Everybody Hurts: Intersecting and Colliding Epidemics and the Need for Integrated Behavioral Treatment of Chronic Pain and Substance Use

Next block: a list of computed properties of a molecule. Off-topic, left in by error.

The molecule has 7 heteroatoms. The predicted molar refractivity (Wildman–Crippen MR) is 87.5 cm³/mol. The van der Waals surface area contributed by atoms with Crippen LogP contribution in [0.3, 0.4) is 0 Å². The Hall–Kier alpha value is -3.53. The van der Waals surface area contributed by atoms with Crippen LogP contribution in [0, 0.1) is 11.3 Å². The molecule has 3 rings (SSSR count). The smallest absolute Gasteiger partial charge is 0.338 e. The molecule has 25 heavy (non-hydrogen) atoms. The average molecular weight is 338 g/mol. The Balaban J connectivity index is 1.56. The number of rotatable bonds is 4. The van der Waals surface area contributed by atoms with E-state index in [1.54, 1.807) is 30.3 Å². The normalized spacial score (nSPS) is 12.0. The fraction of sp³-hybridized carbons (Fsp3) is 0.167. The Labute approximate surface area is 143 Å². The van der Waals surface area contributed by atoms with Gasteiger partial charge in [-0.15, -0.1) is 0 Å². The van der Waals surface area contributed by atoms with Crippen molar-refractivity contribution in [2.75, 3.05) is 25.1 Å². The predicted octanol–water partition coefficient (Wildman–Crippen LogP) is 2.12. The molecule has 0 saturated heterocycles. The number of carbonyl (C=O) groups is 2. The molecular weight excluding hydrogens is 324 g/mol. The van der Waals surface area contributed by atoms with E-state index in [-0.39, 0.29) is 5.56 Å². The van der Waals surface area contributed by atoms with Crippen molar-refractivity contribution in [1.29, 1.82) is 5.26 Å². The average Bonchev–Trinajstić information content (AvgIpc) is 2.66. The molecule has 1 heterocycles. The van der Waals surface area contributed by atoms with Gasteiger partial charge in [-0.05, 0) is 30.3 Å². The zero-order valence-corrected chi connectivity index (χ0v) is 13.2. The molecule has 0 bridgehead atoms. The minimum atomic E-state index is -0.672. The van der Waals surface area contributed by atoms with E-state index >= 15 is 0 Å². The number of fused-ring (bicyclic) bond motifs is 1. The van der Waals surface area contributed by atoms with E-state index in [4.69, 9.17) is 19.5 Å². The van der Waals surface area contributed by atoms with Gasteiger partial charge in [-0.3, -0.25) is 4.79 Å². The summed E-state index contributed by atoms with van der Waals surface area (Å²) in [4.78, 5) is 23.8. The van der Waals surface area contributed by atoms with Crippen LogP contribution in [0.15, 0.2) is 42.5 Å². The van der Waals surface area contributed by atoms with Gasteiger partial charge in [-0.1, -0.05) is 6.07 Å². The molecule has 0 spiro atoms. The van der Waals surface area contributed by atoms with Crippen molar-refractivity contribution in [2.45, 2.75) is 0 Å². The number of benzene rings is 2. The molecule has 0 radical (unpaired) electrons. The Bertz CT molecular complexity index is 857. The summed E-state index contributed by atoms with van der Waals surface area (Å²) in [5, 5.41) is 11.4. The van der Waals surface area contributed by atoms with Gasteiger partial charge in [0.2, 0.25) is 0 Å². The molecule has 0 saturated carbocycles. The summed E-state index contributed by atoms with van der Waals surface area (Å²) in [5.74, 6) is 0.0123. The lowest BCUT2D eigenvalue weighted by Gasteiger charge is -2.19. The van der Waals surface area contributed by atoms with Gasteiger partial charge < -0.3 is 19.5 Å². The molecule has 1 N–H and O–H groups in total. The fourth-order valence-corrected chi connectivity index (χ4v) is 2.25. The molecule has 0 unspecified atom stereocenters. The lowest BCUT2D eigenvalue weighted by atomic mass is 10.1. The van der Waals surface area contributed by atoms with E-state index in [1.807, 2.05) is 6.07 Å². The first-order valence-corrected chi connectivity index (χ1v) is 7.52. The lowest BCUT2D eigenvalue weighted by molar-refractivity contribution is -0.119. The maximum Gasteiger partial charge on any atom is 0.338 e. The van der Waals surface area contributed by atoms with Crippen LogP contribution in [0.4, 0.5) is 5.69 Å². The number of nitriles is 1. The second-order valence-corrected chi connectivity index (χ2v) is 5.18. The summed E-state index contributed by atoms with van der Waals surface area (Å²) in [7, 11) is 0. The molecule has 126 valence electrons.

Chronic pain and substance use disorders (SUDs) are common and debilitating, and they often persist over the longer term. Each represents a significant health problem: It’s estimated that a substantial proportion of the adult population has chronic pain or an SUD, and their co-occurrence is increasing. Research is unraveling the mechanisms of chronic pain and substance use, as well as their co-occurrence; among other things, integrated behavioral treatment options based on acceptance- and mindfulness-based approaches are increasingly being developed and tested; government agencies are devoting more funds and resources to research on chronic pain and SUD; and there have been growing efforts in training, dissemination, and implementation of evidence-based treatments. This conversation explores why it is helpful and important to treat chronic pain and substance use disorders simultaneously rather than separately. Dr. Teresa Treat, Professor of Psychology at University of Iowa, interviews author Katie Witkiewitz, a distinguished professor of psychology at the University of New Mexico and director of the Center on Alcohol, Substance Use, and Addictions.
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